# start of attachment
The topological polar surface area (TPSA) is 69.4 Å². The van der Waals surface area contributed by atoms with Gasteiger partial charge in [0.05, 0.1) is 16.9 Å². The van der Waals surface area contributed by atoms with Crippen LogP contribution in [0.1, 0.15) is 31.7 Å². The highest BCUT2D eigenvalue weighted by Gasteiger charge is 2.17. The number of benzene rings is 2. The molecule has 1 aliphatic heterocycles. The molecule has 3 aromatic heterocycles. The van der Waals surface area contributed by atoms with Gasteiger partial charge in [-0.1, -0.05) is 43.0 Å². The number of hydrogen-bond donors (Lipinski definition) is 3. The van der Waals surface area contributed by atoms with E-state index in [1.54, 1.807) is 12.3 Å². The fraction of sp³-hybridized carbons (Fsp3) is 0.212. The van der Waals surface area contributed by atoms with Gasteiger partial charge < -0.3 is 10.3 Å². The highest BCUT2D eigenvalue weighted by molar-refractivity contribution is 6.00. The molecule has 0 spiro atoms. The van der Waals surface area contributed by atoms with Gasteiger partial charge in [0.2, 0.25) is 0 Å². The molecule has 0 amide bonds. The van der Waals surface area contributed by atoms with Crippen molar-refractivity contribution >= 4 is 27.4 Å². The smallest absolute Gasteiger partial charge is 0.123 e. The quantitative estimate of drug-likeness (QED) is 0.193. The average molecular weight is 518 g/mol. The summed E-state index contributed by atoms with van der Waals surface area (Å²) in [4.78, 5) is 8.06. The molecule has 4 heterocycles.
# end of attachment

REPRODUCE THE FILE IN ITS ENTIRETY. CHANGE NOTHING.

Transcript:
The topological polar surface area (TPSA) is 69.4 Å². The van der Waals surface area contributed by atoms with Gasteiger partial charge in [0.05, 0.1) is 16.9 Å². The van der Waals surface area contributed by atoms with Crippen LogP contribution in [0.1, 0.15) is 31.7 Å². The highest BCUT2D eigenvalue weighted by Gasteiger charge is 2.17. The number of benzene rings is 2. The molecule has 1 aliphatic heterocycles. The molecule has 3 aromatic heterocycles. The van der Waals surface area contributed by atoms with Gasteiger partial charge in [-0.1, -0.05) is 43.0 Å². The number of hydrogen-bond donors (Lipinski definition) is 3. The van der Waals surface area contributed by atoms with E-state index in [1.54, 1.807) is 12.3 Å². The fraction of sp³-hybridized carbons (Fsp3) is 0.212. The van der Waals surface area contributed by atoms with Gasteiger partial charge < -0.3 is 10.3 Å². The highest BCUT2D eigenvalue weighted by molar-refractivity contribution is 6.00. The molecule has 0 spiro atoms. The van der Waals surface area contributed by atoms with Gasteiger partial charge in [0.2, 0.25) is 0 Å². The molecule has 0 amide bonds. The van der Waals surface area contributed by atoms with Crippen molar-refractivity contribution >= 4 is 27.4 Å². The smallest absolute Gasteiger partial charge is 0.123 e. The quantitative estimate of drug-likeness (QED) is 0.193. The average molecular weight is 518 g/mol. The summed E-state index contributed by atoms with van der Waals surface area (Å²) in [4.78, 5) is 8.06. The molecule has 4 heterocycles.